Gamblers is a podcast about men and women who live by their wits and wagers. People who bet big on themselves, and won. From golf and chess hustlers to a Super Bowl handicapper, Season 2 focuses on the fascinating lives of professional underground gamblers and how they make their money.
I’m at a Starbucks in the Old Town section of Chicago, on a rainy night. And I’m playing chess. For money.
The man I’m playing is a large and gregarious 65-year-old, wearing a heavy coat, a Chicago Bears beanie, and a surgical mask.
We’re playing for $10, but we aren’t playing straight up. I mean, I’m no patzer. I know my way around a chessboard. But the man I’m playing is no simple woodpusher. Hell, he’s famous. He’s been on magazine covers and featured in television commercials. And all the other players who have gathered at this all-night Starbucks to play chess on this rainy Friday night have taken a break from their own money games to sweat ours.
Because in order to make this game a tad bit more fair—since this guy is light-years better than me at chess—he not only has to checkmate me, but at some point in the game he also has to sacrifice his queen. For those of you who don’t know chess: The queen is the most powerful piece on the board. It’s as valuable as three of the other pieces combined. And in this game, he can’t just trade his queen for my queen. He’s gotta let me get her basically free and for nothin’. Giving up your queen is a huge handicap. And one that I, foolishly, thought might even the score between me and my opponent.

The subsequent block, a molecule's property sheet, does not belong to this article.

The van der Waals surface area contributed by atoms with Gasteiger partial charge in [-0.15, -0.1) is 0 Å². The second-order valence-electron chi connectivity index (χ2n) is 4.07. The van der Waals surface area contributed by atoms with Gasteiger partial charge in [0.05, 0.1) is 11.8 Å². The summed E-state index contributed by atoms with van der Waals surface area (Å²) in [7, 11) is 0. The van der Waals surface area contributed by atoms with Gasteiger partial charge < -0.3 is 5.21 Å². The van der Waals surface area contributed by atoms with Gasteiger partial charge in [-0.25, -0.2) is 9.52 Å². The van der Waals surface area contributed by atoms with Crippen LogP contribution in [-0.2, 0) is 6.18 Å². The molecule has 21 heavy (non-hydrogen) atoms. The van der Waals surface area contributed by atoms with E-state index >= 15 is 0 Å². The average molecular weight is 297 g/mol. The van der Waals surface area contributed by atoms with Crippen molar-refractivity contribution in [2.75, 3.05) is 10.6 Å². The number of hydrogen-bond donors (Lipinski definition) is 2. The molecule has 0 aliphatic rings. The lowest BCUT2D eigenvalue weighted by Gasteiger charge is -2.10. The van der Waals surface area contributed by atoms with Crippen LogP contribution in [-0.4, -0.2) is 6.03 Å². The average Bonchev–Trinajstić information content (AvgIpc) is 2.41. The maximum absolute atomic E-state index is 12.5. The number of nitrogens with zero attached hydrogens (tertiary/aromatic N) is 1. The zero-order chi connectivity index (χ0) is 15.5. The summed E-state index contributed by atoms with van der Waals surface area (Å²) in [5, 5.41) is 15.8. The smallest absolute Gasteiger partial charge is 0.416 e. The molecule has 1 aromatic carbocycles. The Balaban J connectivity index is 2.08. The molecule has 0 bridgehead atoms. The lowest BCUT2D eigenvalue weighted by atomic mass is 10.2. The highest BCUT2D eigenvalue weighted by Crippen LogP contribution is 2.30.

But even I, your humble host and chronicler of all manner of gamblers and hustlers, am capable of succumbing to wishful thinking from time to time. Even I, believe it or not, can get hustled.
The man who just hustled me out of 10 bucks has been doing this for the past 40 years. He’s not just a great chess player. He’s made some portion of his livelihood, and at times lived only on money he’s won, by gambling with people on chess.
Now I know what you’re probably thinking: People gamble on chess? And if your idea of chess is that it’s a game for geniuses and eggheads who play silently in coffee houses while smoking and reading Russian novels or some shit like that—well you’re only half right. Plenty of geniuses and eggheads play this game, but they don’t all come in the same shape and size.
There are really two worlds of chess: The world of professional tournament chess, marked by silent tournament halls and stressed-out, nail-biting players, and the world of park chess, marked by loud and boisterous kibitzing across the board by players who are moving their pieces furiously fast and always with money on the line. And though these two worlds often overlap, they are very, very different.
And the guy I just lost this game to? He lives in both of these worlds. He’s known in parks and all-night Starbucks in urban areas across America and international tournament playing halls alike. Over the past 40-plus years of playing chess, he’s befriended millionaires, dignitaries, political leaders, gang members, drug dealers, and he’s been a teacher and a role model for future champions and stars of the game.
This is the story of Tom Murphy, the philosopher king of chess hustlers.